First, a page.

Couple of factors likely play a role in the transmission of respiratory viruses such as Covid-19 even in the absence of respiratory symptoms: 1. Generation of small droplets through everyday activities such as talking and breathing; 2. Presence of infectious virus in the respiratory tract before onset of symptoms.1-4
Small droplet generation during every day activity: Normal human speech and breathing can yield small particles or droplets that are too small to see by naked eye but are perfectly capable of serving as vehicles for aerial transport (more like hot air balloons than 737’s!) of a variety of communicable respiratory pathogens. 1 These small particles are believed to originate from the mucosal layers coating the respiratory tract as well as from vocal cord adduction and vibration within the larynx.1
In some cool experiments involving normal volunteers,1 the rate of particle emission during normal human speech positively correlated with the loudness of voice, ranging from 1-50 particles/second, irrespective of the language spoken (English, Spanish, Mandarin, or Arabic). Perhaps, equally intriguing was identification of “speech superemitters”, consistently releasing an order of magnitude more particles than other participants.
Simply counting out loud has been associated with around 2-10 times as many total particles emitted as a single cough, 2 and the percentage of airborne droplet nuclei generated by singing is several times more than that emitted during normal talking and more like that of coughing! 3 Given, these observations, perhaps, the unfortunate outbreak of Covid-19 among members of a church choir in state of Washington 5 is not totally unexpected.
Presence of infectious virus in persons without symptoms: An estimated 18% to 75% of patients testing positive for Covid-19 have no symptoms. This of course means that irrespective of whether symptoms ever develop, persons with Covid-19 may serve as a source of infection, by just breathing, talking, or singing when around susceptible people.
For these reasons, social distancing and wearing of masks during a pandemic makes sense!
Bonus Pearl: Did you know that infectious viral particles can be recovered from 40% of breath samples of patients with influenza? 6
Liked this post? Download the app on your smart phone and sign up below to catch future pearls right into your inbox, all for free!
Subscribe to Blog via Email
- Asadi S, Wexler AS, Cappa CD, et al. Aerosol emission and superemission during human speech increase with voice loudness. Scientific Reports 2019;9:2348. https://www.ncbi.nlm.nih.gov/pmc/articles/PMC6382806/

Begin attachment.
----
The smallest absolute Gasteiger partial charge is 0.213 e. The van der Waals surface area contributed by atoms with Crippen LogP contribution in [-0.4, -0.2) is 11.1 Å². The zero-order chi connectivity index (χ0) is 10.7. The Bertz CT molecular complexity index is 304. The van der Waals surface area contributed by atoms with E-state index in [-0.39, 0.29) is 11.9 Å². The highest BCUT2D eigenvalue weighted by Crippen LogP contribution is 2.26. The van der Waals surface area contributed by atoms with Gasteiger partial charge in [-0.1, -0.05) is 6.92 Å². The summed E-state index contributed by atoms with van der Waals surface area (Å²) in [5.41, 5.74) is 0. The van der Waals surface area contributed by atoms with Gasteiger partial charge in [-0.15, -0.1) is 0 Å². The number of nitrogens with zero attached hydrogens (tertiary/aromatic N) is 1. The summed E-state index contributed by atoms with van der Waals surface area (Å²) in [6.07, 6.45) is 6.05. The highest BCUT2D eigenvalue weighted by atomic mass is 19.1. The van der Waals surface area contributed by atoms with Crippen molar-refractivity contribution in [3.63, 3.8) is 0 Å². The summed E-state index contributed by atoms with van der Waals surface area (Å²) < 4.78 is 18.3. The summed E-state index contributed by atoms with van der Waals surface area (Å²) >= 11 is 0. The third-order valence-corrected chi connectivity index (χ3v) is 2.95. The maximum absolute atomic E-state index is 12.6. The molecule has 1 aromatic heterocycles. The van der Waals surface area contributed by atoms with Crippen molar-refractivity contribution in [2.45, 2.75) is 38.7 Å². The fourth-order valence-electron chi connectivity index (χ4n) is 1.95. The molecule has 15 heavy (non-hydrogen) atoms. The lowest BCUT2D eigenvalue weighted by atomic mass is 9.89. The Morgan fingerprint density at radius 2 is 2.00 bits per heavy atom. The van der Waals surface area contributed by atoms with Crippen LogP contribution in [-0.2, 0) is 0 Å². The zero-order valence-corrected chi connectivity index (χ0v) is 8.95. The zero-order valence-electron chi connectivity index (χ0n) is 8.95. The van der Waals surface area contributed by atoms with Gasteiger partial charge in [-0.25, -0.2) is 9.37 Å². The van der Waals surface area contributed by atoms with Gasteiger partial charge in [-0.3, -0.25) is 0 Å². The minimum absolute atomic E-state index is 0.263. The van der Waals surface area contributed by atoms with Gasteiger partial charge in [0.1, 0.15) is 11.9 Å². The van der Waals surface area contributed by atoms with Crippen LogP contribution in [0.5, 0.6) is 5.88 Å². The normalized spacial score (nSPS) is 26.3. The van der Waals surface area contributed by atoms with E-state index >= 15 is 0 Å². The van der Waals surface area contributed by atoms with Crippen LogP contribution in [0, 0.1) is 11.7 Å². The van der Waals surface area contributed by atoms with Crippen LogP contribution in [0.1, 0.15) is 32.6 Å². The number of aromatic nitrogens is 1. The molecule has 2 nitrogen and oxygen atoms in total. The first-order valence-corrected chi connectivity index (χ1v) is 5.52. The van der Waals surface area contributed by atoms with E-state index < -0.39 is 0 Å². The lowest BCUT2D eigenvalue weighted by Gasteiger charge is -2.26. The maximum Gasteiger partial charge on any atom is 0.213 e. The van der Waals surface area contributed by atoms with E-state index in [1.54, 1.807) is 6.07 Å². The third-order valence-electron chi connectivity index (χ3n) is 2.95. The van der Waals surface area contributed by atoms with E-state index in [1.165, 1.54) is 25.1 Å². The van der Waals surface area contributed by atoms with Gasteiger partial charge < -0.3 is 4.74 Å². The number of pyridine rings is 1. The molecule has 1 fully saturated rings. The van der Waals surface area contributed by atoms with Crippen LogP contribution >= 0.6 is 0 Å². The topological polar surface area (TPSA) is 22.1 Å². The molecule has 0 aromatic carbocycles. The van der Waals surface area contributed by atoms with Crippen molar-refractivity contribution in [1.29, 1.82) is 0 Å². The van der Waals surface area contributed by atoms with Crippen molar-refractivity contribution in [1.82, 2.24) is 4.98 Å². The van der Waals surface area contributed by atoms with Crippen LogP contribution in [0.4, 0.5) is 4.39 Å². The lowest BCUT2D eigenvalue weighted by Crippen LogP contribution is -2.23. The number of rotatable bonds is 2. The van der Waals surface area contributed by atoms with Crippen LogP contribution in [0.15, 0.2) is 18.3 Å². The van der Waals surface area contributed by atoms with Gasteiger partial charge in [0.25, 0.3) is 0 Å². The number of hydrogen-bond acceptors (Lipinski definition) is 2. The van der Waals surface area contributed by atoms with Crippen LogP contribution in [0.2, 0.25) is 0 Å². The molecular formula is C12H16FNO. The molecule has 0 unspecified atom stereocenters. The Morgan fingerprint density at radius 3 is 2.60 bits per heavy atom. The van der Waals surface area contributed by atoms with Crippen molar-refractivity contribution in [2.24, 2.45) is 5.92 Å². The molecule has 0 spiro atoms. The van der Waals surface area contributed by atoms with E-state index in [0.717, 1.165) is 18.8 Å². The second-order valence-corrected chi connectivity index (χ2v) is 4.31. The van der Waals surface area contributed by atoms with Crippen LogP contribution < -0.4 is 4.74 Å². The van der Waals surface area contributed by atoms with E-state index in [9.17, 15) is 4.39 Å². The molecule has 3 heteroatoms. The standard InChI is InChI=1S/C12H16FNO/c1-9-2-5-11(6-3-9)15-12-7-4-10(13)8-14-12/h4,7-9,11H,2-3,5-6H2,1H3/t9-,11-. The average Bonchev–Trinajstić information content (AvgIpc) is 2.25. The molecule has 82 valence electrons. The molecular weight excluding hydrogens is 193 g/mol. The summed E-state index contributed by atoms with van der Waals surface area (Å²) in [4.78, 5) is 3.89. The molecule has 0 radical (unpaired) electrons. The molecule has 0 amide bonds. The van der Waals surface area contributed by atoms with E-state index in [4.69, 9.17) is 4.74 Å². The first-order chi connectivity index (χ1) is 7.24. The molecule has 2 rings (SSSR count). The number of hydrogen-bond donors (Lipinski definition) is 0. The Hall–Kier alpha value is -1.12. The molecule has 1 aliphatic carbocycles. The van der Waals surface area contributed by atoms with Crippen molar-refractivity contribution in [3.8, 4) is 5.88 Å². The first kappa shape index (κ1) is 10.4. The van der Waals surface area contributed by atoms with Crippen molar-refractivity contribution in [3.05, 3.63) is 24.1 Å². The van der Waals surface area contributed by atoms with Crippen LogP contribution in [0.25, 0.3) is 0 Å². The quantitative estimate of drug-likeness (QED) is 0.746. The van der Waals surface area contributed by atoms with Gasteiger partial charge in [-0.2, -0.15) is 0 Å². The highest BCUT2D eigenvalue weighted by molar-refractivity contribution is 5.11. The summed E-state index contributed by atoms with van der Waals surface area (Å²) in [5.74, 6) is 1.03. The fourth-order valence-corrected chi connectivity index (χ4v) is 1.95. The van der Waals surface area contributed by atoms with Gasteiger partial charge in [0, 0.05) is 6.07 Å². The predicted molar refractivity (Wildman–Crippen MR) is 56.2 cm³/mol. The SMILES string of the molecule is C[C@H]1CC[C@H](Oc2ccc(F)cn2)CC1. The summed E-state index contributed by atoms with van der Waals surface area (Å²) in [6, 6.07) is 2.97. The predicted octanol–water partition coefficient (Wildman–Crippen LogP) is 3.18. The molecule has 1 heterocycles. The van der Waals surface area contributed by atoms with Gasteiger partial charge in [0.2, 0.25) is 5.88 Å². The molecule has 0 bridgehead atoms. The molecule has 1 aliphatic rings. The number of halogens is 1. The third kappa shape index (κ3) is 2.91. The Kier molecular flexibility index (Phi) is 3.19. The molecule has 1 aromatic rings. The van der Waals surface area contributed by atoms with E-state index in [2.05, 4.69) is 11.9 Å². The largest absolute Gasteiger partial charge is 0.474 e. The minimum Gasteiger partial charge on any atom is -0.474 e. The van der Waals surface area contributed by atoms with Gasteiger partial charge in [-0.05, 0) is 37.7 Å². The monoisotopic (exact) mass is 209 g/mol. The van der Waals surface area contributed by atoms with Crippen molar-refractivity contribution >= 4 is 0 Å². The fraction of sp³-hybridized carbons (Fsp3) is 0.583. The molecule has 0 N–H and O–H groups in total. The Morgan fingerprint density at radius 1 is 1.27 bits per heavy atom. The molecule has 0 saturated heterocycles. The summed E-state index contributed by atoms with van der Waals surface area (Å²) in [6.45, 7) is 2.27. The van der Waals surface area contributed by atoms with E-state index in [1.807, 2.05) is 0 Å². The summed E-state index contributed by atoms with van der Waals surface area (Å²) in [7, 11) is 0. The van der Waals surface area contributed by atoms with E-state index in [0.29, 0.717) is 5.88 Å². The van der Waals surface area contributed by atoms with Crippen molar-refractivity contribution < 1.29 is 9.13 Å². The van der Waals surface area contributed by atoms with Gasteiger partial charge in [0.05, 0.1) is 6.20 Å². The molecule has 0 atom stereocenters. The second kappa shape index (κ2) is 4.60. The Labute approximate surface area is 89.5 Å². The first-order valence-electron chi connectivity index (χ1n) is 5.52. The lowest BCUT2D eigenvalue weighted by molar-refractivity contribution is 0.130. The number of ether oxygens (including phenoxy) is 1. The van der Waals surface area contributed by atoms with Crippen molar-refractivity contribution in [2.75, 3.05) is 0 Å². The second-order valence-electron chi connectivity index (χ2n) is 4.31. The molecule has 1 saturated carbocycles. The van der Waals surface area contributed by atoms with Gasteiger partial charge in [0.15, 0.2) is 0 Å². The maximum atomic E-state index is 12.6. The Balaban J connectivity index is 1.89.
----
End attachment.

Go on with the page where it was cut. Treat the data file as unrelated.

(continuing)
- Loudon RG, Roberts RM. Droplet expulsion from the respiratory tract. Am Rev Resp Dis 1967;435-42. https://doi.org/10.1164/arrd.19188.8.131.525
- Loudon RG, Roberts MR. Singing and the dissemination of tuberculosis. Am Rev Resp Dis 1968;98:297-300. DOI: 10.1164/arrd.19184.108.40.2067 https://www.atsjournals.org/doi/abs/10.1164/arrd.19220.127.116.117?journalCode=arrd
- Lai KM, Bottomley C, McNerney. Propagation of respiratory aerosols by the Vuvuzela. PLoS One 2011;6:e20086. https://www.ncbi.nlm.nih.gov/pmc/articles/PMC3100331/
- Read R. A choir decided to go ahead with rehearsal. Now dozens of members have COVID-19 and two are dead. Los Angeles Times March 29, 2020. https://www.latimes.com/world-nation/story/2020-03-29/coronavirus-choir-outbreak
- Yan J, Grantham M, Pantelic J, et al. Infectious virus in exhaled breath of symptomatic seasonal influenza cases from a college community. PNAS 2018;115:1081-1086 https://www.pnas.org/content/115/5/1081
Disclosures: The listed questions and answers are solely the responsibility of the author and do not necessarily represent the official views of Massachusetts General Hospital, Harvard Catalyst, Harvard University, its affiliate academic healthcare centers, or its contributors. Although every effort has been made to provide accurate information, the author is far from being perfect. The reader is urged to verify the content of the material with other sources as deemed appropriate and exercise clinical judgment in the interpretation and application of the information provided herein. No responsibility for an adverse outcome or guarantees for a favorable clinical result is assumed by the author. Thank you!